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Petty Officer 1st Class Erin Morgan models the khaki uniform that was selected to replace the Navy summer white and winter blue service uniforms for E-6 and below servicemembers.

Petty Officer 1st Class Erin Morgan models the khaki uniform that was selected to replace the Navy summer white and winter blue service uniforms for E-6 and below servicemembers. (Brandan Schulze / U.S. Navy)

Petty Officer 1st Class Erin Morgan models the khaki uniform that was selected to replace the Navy summer white and winter blue service uniforms for E-6 and below servicemembers.

Petty Officer 1st Class Erin Morgan models the khaki uniform that was selected to replace the Navy summer white and winter blue service uniforms for E-6 and below servicemembers. (Brandan Schulze / U.S. Navy)

Two Sailors pose aboard USS Constitution while wearing the blue digital patterned battle dress uniform concept. Chief of Naval Operations Adm. Mike Mullen approved plans for a single working uniform for all ranks, E-1 to O-10.

Two Sailors pose aboard USS Constitution while wearing the blue digital patterned battle dress uniform concept. Chief of Naval Operations Adm. Mike Mullen approved plans for a single working uniform for all ranks, E-1 to O-10. (Michael Foutch / U.S. Navy)

Sailors, prepare for some changes in your seabag.

The dungaree utility uniform is going the way of the dinosaur, and the “Johnny Cash” is being retired as Navy officials authorize two new working and service units.

Chief of Naval Operations Adm. Mike Mullen approved the new uniforms Feb. 24 and a naval administrative message detailing the changes is expected any day.

Seven working uniforms from the officer and enlisted ranks are being phased out and replaced by a single blue digital-patterned camouflage uniform. Summer whites and the “Johnny Cash” winter blues will be replaced for E-6 and below with a year-round service uniform of khaki shirt and black pants.

The blue, digital camouflage uniform, with the Navy and Marine Corps’ traditional eight-point cap, will be called the Navy Working Uniform and worn by all sailors and officers.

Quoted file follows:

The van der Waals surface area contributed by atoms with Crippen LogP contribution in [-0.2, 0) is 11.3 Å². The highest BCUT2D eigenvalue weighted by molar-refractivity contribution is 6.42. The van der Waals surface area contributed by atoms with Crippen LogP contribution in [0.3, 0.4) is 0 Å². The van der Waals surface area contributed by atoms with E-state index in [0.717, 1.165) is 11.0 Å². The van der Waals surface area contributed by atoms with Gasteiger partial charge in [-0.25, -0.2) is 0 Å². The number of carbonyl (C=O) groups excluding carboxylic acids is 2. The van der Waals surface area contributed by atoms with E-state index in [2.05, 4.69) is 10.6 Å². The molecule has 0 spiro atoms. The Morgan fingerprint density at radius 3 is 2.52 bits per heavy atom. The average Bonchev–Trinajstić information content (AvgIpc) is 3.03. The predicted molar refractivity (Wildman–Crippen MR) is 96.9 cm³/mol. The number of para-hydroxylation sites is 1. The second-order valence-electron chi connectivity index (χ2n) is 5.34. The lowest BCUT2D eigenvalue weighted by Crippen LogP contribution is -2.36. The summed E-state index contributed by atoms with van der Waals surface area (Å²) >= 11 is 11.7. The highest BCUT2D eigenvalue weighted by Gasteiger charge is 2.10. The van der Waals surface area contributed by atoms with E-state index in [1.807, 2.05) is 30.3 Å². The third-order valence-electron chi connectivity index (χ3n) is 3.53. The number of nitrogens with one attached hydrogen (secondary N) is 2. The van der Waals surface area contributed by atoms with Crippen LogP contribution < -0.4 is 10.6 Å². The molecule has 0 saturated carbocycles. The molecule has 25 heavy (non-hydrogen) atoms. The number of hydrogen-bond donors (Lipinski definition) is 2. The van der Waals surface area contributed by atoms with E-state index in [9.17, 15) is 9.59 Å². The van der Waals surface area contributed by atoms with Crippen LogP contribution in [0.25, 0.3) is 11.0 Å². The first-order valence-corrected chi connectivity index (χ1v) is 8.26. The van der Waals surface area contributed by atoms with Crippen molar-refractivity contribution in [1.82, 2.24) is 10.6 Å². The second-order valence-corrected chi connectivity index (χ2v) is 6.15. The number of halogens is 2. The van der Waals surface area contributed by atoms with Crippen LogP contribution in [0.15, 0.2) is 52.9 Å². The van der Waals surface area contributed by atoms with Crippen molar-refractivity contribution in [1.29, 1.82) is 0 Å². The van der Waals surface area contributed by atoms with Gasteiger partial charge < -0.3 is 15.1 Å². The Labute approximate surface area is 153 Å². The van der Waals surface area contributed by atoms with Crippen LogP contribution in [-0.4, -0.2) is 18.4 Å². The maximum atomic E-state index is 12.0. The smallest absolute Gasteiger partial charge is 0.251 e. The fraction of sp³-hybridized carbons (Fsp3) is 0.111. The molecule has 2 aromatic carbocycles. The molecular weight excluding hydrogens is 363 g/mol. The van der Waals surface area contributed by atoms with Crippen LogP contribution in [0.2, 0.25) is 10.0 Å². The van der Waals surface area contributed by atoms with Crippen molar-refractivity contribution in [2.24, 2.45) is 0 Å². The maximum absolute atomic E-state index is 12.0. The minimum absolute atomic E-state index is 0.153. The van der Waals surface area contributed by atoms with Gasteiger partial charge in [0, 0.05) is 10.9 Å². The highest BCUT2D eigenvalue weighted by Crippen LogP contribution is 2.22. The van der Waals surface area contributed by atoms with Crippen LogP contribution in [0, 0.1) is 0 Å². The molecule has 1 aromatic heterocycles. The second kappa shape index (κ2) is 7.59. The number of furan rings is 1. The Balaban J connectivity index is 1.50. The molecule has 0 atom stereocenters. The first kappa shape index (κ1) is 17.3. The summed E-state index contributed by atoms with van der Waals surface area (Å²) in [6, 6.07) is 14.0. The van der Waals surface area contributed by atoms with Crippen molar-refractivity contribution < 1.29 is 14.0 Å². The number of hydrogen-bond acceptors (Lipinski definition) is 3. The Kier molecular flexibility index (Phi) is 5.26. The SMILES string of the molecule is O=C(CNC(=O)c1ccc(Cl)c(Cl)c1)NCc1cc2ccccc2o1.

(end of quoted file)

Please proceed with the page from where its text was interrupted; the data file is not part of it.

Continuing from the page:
While many sailors have yet to see the uniforms in person, some in Europe have already had the chance to wear them.

Petty Officer 2nd Class Russ Trimp of Naval Station Rota, Spain, said he thinks the cammies will be a good fit for Navy personnel.

“The cammies felt a lot more comfortable because of the fabric,” he said.

“After you ironed it once you pretty much didn’t have to iron it again,” he said.

“It was out of the washer and dryer, onto a hanger, and you were good to go.”

Clad in a woodland pattern camouflage uniform, Petty Officer 2nd Class Michael Metcalfe of Naval Support Activity Naples said the pending change doesn’t faze him much.

“It’s a uniform,” the Seabee said. “It doesn’t make that big of a deal. I try to keep it up to par regardless.”

The 13-year veteran, however, said he probably just hasn’t warmed to the idea of changing uniforms.

“I’ll probably just have to get used to seeing them,” he said. “I’ve only seen them once in person.”

But Petty Officer 2nd Class Nick Slocum is more than ready for a change.

“I’m all about this,” he said. “I like the digital version. That’s cool. It’s unique.”

The new year-round service uniform for E-1 to E-6 personnel will include an untucked “over blouse” shirt for women, similar to those worn by the other services. And gone is the sew-on rank — the new uniform requires silver collar devices.

Slocum also likes the service uniform’s sewn-in military creases.

“You just press them,” he said. “That’s awesome! I’m tired of ironing creases.”

Slocum still has another 1½ years of ironing: The new uniforms aren’t expected to be available until the fall of 2007, according to a Navy news release. Sailors going through recruit training will get them first.

But once the uniforms are available to sailors, the release states, they will receive extra money in their paychecks to pay for them.

The release stated that officials are still looking into a handful of other changes, including the implementation of a Navy-wide physical fitness uniform, bringing back the coat-and-tie service khaki uniform, adoption of a ceremonial cutlass for chief petty officers, and creation of a new servicewide, all-weather coat.

Navy uniform changes to take effect in 2007The Navy will be changing uniforms in fall 2007 to a camouflage working uniform and a single-service uniform for E-6 and below. The uniforms are:

Navy working uniform

This is a predominantly blue digital-patterned camouflage uniform made of a permanent press cotton and nylon blend. Two pockets are above the upper chest and two more on the sleeves. Over the left breast pocket is an embroidered Navy insignia.

It is worn with a blue cotton T-shirt, blue camouflage eight-point cap, black web belt, black leather boots or, for those not on ships, optional polish-free suede boots.

The uniform is touted as “near maintenance free” in a Navy release.

Service uniform

Comprised of a short-sleeve, wash-and-wear 75 percent polyester and 25 percent wool blend khaki shirt and black pants. Women’s shirts will be an untucked “over-blouse,” similar to those worn in the other services while men’s shirts will continue to be tucked. Shirts will have permanent military creases.

Men will wear a belt with their trousers, while women will have the option of beltless pants.

The uniform will be topped with a black unisex garrison cap.

Silver anodized rank insignias will be worn on shirt collars and garrison caps.

— Jason Chudy


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